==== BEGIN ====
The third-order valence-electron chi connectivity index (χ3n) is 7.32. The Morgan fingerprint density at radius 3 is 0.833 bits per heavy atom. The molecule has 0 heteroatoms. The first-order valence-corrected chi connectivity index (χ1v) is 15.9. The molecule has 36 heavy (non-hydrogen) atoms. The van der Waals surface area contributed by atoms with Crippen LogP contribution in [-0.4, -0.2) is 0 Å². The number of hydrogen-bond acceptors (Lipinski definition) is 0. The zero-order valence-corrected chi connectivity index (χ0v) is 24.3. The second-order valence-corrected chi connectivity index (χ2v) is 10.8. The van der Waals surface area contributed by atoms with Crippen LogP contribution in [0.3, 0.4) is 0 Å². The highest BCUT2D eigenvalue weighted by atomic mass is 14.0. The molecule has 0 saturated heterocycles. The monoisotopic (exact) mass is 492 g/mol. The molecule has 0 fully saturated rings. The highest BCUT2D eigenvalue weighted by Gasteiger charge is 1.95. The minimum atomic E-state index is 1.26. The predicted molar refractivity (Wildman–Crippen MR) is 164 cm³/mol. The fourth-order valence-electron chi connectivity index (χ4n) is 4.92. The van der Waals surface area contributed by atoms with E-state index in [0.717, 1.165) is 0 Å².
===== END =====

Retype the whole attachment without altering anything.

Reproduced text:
The third-order valence-electron chi connectivity index (χ3n) is 7.32. The Morgan fingerprint density at radius 3 is 0.833 bits per heavy atom. The molecule has 0 heteroatoms. The first-order valence-corrected chi connectivity index (χ1v) is 15.9. The molecule has 36 heavy (non-hydrogen) atoms. The van der Waals surface area contributed by atoms with Crippen LogP contribution in [-0.4, -0.2) is 0 Å². The number of hydrogen-bond acceptors (Lipinski definition) is 0. The zero-order valence-corrected chi connectivity index (χ0v) is 24.3. The second-order valence-corrected chi connectivity index (χ2v) is 10.8. The van der Waals surface area contributed by atoms with Crippen LogP contribution in [0.3, 0.4) is 0 Å². The highest BCUT2D eigenvalue weighted by atomic mass is 14.0. The molecule has 0 saturated heterocycles. The monoisotopic (exact) mass is 492 g/mol. The molecule has 0 fully saturated rings. The highest BCUT2D eigenvalue weighted by Gasteiger charge is 1.95. The minimum atomic E-state index is 1.26. The predicted molar refractivity (Wildman–Crippen MR) is 164 cm³/mol. The fourth-order valence-electron chi connectivity index (χ4n) is 4.92. The van der Waals surface area contributed by atoms with E-state index in [0.717, 1.165) is 0 Å².